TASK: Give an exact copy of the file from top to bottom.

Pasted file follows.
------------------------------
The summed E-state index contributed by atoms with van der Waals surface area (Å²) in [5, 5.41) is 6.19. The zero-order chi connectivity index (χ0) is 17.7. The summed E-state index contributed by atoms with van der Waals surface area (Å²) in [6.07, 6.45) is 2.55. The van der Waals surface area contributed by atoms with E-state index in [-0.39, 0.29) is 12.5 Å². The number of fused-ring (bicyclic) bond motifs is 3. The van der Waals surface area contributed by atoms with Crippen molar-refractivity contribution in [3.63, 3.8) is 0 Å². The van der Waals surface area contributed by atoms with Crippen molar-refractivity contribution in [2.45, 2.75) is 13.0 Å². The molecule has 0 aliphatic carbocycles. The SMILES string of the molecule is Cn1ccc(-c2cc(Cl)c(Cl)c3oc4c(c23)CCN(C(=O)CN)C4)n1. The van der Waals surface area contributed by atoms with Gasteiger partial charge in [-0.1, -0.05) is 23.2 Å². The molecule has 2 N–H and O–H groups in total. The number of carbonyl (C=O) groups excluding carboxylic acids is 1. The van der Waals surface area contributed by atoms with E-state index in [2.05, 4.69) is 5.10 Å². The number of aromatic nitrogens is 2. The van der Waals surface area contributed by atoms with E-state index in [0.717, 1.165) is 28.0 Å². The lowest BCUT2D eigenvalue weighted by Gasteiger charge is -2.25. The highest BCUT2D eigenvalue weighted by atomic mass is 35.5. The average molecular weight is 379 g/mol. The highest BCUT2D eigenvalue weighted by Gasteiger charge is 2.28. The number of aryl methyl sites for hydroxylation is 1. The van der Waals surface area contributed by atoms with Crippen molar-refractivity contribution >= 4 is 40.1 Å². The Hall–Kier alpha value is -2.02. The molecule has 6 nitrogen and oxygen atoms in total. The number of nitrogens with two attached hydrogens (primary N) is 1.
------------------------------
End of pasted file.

The summed E-state index contributed by atoms with van der Waals surface area (Å²) in [5, 5.41) is 6.19. The zero-order chi connectivity index (χ0) is 17.7. The summed E-state index contributed by atoms with van der Waals surface area (Å²) in [6.07, 6.45) is 2.55. The van der Waals surface area contributed by atoms with E-state index in [-0.39, 0.29) is 12.5 Å². The number of fused-ring (bicyclic) bond motifs is 3. The van der Waals surface area contributed by atoms with Crippen molar-refractivity contribution in [3.63, 3.8) is 0 Å². The van der Waals surface area contributed by atoms with Crippen molar-refractivity contribution in [2.45, 2.75) is 13.0 Å². The molecule has 0 aliphatic carbocycles. The SMILES string of the molecule is Cn1ccc(-c2cc(Cl)c(Cl)c3oc4c(c23)CCN(C(=O)CN)C4)n1. The van der Waals surface area contributed by atoms with Gasteiger partial charge in [-0.1, -0.05) is 23.2 Å². The molecule has 2 N–H and O–H groups in total. The number of carbonyl (C=O) groups excluding carboxylic acids is 1. The van der Waals surface area contributed by atoms with E-state index in [2.05, 4.69) is 5.10 Å². The number of aromatic nitrogens is 2. The van der Waals surface area contributed by atoms with E-state index in [0.717, 1.165) is 28.0 Å². The lowest BCUT2D eigenvalue weighted by Gasteiger charge is -2.25. The highest BCUT2D eigenvalue weighted by atomic mass is 35.5. The average molecular weight is 379 g/mol. The highest BCUT2D eigenvalue weighted by Gasteiger charge is 2.28. The number of aryl methyl sites for hydroxylation is 1. The van der Waals surface area contributed by atoms with Crippen molar-refractivity contribution >= 4 is 40.1 Å². The Hall–Kier alpha value is -2.02. The molecule has 6 nitrogen and oxygen atoms in total. The number of nitrogens with two attached hydrogens (primary N) is 1.